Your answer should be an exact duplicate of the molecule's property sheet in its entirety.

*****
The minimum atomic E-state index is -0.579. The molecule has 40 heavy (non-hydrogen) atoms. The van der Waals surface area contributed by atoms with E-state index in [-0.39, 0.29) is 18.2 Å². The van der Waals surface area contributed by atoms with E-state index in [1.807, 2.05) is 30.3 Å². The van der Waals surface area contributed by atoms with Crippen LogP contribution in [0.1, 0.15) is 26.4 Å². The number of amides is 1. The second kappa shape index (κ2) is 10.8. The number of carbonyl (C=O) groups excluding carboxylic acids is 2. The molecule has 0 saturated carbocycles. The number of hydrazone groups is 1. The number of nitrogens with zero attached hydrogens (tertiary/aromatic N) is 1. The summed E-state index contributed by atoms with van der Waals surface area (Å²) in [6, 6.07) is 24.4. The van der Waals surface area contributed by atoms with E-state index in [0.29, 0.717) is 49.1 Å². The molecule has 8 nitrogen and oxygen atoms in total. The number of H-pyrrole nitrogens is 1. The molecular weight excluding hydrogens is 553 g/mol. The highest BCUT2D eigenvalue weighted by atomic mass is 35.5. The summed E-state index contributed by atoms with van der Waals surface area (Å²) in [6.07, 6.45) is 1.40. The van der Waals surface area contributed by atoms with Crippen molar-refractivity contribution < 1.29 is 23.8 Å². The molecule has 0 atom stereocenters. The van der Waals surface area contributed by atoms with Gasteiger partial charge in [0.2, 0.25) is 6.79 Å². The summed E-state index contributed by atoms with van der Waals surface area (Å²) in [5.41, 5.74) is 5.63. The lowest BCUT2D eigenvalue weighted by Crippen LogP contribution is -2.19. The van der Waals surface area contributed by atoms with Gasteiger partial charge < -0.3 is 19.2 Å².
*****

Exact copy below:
The minimum atomic E-state index is -0.579. The molecule has 40 heavy (non-hydrogen) atoms. The van der Waals surface area contributed by atoms with E-state index in [-0.39, 0.29) is 18.2 Å². The van der Waals surface area contributed by atoms with E-state index in [1.807, 2.05) is 30.3 Å². The van der Waals surface area contributed by atoms with Crippen LogP contribution in [0.1, 0.15) is 26.4 Å². The number of amides is 1. The second kappa shape index (κ2) is 10.8. The number of carbonyl (C=O) groups excluding carboxylic acids is 2. The molecule has 0 saturated carbocycles. The number of hydrazone groups is 1. The number of nitrogens with zero attached hydrogens (tertiary/aromatic N) is 1. The summed E-state index contributed by atoms with van der Waals surface area (Å²) in [6, 6.07) is 24.4. The van der Waals surface area contributed by atoms with E-state index in [0.29, 0.717) is 49.1 Å². The molecule has 8 nitrogen and oxygen atoms in total. The number of H-pyrrole nitrogens is 1. The molecular weight excluding hydrogens is 553 g/mol. The highest BCUT2D eigenvalue weighted by atomic mass is 35.5. The summed E-state index contributed by atoms with van der Waals surface area (Å²) in [6.07, 6.45) is 1.40. The van der Waals surface area contributed by atoms with Crippen molar-refractivity contribution < 1.29 is 23.8 Å². The molecule has 0 atom stereocenters. The van der Waals surface area contributed by atoms with Gasteiger partial charge in [0.2, 0.25) is 6.79 Å². The summed E-state index contributed by atoms with van der Waals surface area (Å²) in [5.41, 5.74) is 5.63. The lowest BCUT2D eigenvalue weighted by Crippen LogP contribution is -2.19. The van der Waals surface area contributed by atoms with Gasteiger partial charge < -0.3 is 19.2 Å².